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Old 1 Jan 2007, 22:21   #1
rabieng
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Centre of Gravity of Race Car

Hi Everyone,

Out of interest, has anyone ever come across any equations (that include unsprung mass, unequal track width, different wheel diameter) used to calculate centre of gravity of a race car. There must be something out there on this. So far all the equations I have found are based on simple models for a "rigid" car.

I would like to put together a little excel sheet where I can punch in a few things like vehicle weight measured at individual corners, (=total weight), tilt angle of car, wheelbase, track width, mass of unsprung weight per corner, wheel dimensions etc and have it calculate the Centre of Gravity.

Any help on this topic?
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Old 2 Jan 2007, 02:55   #2
johnny yuma
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are we talking about if superman got under,and was to lift the car with one finger where would he place that digit,or something more complex ?

IF its that simple a practical rather than theoretical test seems in order. You
know -- level concrete,2 jacks,a plank...
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Old 2 Jan 2007, 08:51   #3
rabieng
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Yeah thats right johnny! Talking about that point on vehicle (or in vehicle space) where all the weight of the vehicle is said to act downwards (balancing point as you described it).
The simple jack, level concrete and wheel scales system is excellent but usually most of the equations out there are used to calculate CoG of unsprung mass (i.e including weight of wheels and part of the suspension). There must be a way to calculate CoG for sprung mass only or taking into consideration tire deflection due to weight shift on jacking and stuff like that... so a more complex model of simple test.
Anybody have any ideas? Links to websites, equations you know of etc would be helpful. Thanks
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Old 2 Jan 2007, 10:23   #4
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Why not replace the springs with solid bars and measure the normal way? Then you can ignore the effects of suspension movement when jacking the car. Setup/solid wheels will eliminate the tyre deflection too.
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Old 2 Jan 2007, 13:46   #5
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would not cornerbalancing the race car do this indrectly??

Put the race car, with drivers wt, and fuel, on four scales.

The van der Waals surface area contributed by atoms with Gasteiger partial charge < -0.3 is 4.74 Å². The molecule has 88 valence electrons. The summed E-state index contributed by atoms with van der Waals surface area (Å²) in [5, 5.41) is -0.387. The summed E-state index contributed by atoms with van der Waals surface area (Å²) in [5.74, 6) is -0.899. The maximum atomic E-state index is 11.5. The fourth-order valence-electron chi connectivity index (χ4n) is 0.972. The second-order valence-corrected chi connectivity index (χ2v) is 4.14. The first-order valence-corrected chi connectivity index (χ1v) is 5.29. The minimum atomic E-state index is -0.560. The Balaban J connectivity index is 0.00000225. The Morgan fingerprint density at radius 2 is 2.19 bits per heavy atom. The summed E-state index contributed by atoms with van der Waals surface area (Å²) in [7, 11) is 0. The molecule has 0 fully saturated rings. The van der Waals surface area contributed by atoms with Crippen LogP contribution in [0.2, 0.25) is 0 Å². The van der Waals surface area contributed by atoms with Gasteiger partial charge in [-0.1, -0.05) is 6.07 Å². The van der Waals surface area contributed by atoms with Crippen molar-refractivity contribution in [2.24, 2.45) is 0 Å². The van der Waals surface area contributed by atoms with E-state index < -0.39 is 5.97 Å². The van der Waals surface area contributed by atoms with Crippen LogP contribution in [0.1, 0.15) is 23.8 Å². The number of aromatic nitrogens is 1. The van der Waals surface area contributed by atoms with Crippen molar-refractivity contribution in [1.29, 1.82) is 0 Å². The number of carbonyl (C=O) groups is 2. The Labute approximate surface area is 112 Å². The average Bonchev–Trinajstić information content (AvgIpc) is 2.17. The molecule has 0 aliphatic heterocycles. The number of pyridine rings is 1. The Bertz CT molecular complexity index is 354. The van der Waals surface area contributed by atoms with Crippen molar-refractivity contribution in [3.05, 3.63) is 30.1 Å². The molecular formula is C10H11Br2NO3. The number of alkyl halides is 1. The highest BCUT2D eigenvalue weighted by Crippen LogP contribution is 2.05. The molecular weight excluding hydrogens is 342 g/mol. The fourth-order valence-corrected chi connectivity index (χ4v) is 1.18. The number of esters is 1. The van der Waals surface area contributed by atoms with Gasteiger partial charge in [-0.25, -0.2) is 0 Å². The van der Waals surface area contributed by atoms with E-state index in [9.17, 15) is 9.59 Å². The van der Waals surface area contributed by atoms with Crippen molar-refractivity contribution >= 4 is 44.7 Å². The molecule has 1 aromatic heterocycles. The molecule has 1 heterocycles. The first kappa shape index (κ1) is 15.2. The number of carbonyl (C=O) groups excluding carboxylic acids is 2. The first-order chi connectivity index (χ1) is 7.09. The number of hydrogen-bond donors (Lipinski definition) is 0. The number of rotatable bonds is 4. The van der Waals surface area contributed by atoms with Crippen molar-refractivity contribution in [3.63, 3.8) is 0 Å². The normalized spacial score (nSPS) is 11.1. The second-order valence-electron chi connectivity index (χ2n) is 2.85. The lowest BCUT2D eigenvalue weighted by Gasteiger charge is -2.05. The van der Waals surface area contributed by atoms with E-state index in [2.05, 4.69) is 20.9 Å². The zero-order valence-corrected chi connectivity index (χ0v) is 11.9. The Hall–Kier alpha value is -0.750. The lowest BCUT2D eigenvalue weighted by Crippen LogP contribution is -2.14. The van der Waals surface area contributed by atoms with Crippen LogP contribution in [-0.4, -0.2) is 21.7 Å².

(Longtech makes scales. )

read the four scales measurements. Then make adjustments to suppension and or balast to get the four corners wt as close as possible to each other. This putting the CoG in the center (or almost centered) of the car.

Rember Fuel loads change during the race, so the CoG also changes slightly.
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Old 2 Jan 2007, 14:29   #6
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Agree, corner weight scales are the easiest way to find the plan position of the CoG.

If you want to do something more interesting... find the CoG as accurately as you can with the car horizontal, then jack one end as high in the air as the body allows and corner weight again. You will find that the CoG has moved proportionally closer to the lower end of the car than if it was a completely flat object. The two measurements can be used with a bit of scale drawing or trigonometry to find the height of the CoG.
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Old 2 Jan 2007, 17:06   #7
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How about using the crank as a starting point??
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Old 3 Jan 2007, 00:05   #8
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I haven't tried this as my race experience is in a cumbersome old sedan where niceties like C of G are the least of worries,but how about-

1.find the 'rocking point' of the car front/back at 90 DEG centreline

2.find rocking point for side/side-a bit trickier but yes line of crankshaft might be a good guess.

3.intersect two lines and bingo

4.build up your data by repeating 1 and 2 with various ballasts,unsprung weight removed etc.Soon you may have enough to make your own spreadsheet.

5.If your racecar can generate .8g,is it a simple arithmetic proportioning
inside to outside wheels of the front and back wheelsets scaled weights ?? eg if front wheels carry 300 kg total static,at 8g is outside wheel carrying 240 kg ?
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Old 3 Jan 2007, 13:47   #9
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Further to my insights above, here's a good article on how to find the CoG height. Front/rear and left/right is pretty simple really.
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Old 7 Jan 2007, 22:41   #10
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Thanks Guys

Thanks for your replies, found them helpful.

Cheers
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